Unity Announces Roll Back on Some Key Aspects of Runtime Fee Policy

Well, at least the first tier is free and no more fees.

Unity announces some key changes to its Runtime Fee policy, which drew the ire of developers and the gaming community when it was announced earlier this month.

Unity Create’s Marc Whitten recently posted an open letter on the official website to address the issues with their announcement pertaining the Runtime Fee policy. They are now going to ease up on some big aspects of the previously announced charges, removing the fee from the Unity Personal tier entirely, but there could still be some fees left for the Unity Pro and Unity Enterprise tiers. At least there’s some progress.

This means there will be no more Runtime Fee on games that are built on Unity Personal tier, which remains free. The financial threshold of Unity Personal will be increased from $100,000 to $200,00 and will remove the requirement to use the Made with Unity splash screen.

“No game with less than $1 million in trailing 12-month revenue will be subject to the fee,” Whitten said.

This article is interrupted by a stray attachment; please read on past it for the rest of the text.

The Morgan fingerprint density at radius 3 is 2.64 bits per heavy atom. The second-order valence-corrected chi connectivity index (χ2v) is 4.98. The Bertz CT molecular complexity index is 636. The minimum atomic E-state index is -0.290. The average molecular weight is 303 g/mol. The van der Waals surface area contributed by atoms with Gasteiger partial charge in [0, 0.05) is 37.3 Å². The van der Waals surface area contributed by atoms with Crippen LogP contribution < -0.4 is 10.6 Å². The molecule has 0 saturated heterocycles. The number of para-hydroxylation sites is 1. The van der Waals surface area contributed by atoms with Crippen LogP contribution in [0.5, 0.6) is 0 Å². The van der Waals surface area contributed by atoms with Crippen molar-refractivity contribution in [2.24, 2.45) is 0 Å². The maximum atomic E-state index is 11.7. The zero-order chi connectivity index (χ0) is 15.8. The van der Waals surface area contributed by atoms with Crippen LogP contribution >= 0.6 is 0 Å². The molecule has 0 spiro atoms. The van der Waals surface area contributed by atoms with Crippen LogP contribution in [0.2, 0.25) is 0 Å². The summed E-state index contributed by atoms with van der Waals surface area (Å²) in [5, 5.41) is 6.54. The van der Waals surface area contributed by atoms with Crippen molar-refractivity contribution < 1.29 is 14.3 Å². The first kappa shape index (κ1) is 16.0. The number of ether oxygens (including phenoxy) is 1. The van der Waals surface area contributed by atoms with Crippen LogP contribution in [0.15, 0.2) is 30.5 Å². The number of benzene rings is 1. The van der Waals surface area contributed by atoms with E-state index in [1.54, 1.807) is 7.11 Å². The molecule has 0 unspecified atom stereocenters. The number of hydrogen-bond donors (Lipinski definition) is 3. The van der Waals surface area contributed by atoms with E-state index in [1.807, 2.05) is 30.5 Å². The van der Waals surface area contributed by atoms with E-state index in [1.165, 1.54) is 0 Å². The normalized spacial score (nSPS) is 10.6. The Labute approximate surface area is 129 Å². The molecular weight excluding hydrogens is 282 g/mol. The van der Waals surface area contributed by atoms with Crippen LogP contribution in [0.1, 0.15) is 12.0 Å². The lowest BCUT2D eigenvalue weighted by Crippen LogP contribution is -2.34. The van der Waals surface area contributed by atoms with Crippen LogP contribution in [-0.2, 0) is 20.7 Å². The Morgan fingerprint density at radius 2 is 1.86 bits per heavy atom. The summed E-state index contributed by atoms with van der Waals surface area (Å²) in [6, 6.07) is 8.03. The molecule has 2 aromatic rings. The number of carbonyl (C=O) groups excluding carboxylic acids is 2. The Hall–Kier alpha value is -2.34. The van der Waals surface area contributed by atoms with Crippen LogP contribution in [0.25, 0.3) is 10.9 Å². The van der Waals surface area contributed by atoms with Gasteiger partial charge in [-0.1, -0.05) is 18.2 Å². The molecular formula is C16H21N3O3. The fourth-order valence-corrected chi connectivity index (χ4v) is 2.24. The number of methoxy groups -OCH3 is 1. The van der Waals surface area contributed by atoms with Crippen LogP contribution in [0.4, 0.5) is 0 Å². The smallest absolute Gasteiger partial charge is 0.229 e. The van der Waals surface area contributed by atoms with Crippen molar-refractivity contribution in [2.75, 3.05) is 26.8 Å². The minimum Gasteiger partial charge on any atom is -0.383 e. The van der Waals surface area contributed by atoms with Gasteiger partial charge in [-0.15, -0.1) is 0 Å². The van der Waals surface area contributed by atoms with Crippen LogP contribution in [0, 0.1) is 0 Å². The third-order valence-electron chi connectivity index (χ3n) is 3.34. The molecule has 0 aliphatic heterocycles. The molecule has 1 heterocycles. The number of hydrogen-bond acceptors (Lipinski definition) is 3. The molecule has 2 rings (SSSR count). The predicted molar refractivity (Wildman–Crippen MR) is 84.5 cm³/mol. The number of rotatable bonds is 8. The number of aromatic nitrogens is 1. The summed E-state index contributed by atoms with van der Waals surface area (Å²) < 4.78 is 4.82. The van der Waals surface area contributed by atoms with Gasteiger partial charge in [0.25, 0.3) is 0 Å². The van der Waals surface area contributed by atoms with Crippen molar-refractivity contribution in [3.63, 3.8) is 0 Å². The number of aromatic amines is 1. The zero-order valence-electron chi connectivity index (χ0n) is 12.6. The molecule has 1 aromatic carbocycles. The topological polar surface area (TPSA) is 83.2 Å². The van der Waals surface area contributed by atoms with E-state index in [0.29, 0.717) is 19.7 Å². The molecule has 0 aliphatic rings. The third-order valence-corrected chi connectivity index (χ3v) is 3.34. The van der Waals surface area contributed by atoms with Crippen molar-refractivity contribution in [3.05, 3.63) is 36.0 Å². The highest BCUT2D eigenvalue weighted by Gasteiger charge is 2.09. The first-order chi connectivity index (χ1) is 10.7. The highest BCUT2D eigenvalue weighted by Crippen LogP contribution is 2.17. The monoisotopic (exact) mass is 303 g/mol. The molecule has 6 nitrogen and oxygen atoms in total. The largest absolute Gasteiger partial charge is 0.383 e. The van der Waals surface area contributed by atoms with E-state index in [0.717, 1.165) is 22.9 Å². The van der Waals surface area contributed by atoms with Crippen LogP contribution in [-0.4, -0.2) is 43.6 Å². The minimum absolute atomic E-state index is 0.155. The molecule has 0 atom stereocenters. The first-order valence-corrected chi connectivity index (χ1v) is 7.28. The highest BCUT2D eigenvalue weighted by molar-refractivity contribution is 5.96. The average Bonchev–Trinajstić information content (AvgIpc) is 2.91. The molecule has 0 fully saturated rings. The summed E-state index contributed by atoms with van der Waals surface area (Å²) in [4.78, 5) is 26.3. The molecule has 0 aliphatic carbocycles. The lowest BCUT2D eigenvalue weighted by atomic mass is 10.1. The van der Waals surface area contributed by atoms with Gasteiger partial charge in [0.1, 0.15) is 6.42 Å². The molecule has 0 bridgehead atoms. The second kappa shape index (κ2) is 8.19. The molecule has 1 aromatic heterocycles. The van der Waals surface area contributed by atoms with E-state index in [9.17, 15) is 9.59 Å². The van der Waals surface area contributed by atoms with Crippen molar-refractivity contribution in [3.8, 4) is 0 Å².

There will be changes for Unity Pro and Unity Enterprise too: “The Runtime Fee policy will only apply beginning with the next LTS version of Unity shipping in 2024 and beyond. Your games that are currently shipped and the projects you are currently working on will not be included – unless you choose to upgrade them to this new version of Unity.”

“For games that are subject to the runtime fee, we are giving you a choice of either a 2.5% revenue share or the calculated amount based on the number of new people engaging with your game each month,” it continued. “Both of these numbers are self-reported from data you already have available. You will always be billed the lesser amount.”

Whitten also apologized to the gaming community at the start of the announcement.

I am sorry.

We should have spoken with more of you and we should have incorporated more of your feedback before announcing our new Runtime Fee policy. Our goal with this policy is to ensure we can continue to support you today and tomorrow, and keep deeply investing in our game engine.

You are what makes Unity great, and we know we need to listen, and work hard to earn your trust. We have heard your concerns, and we are making changes in the policy we announced to address them.

Developers quickly posted online to react to the revisions announced today. Some have accepted the changes easily, while others still remain skeptical. There are a few though who are not convinced anymore and that the trust has been broken.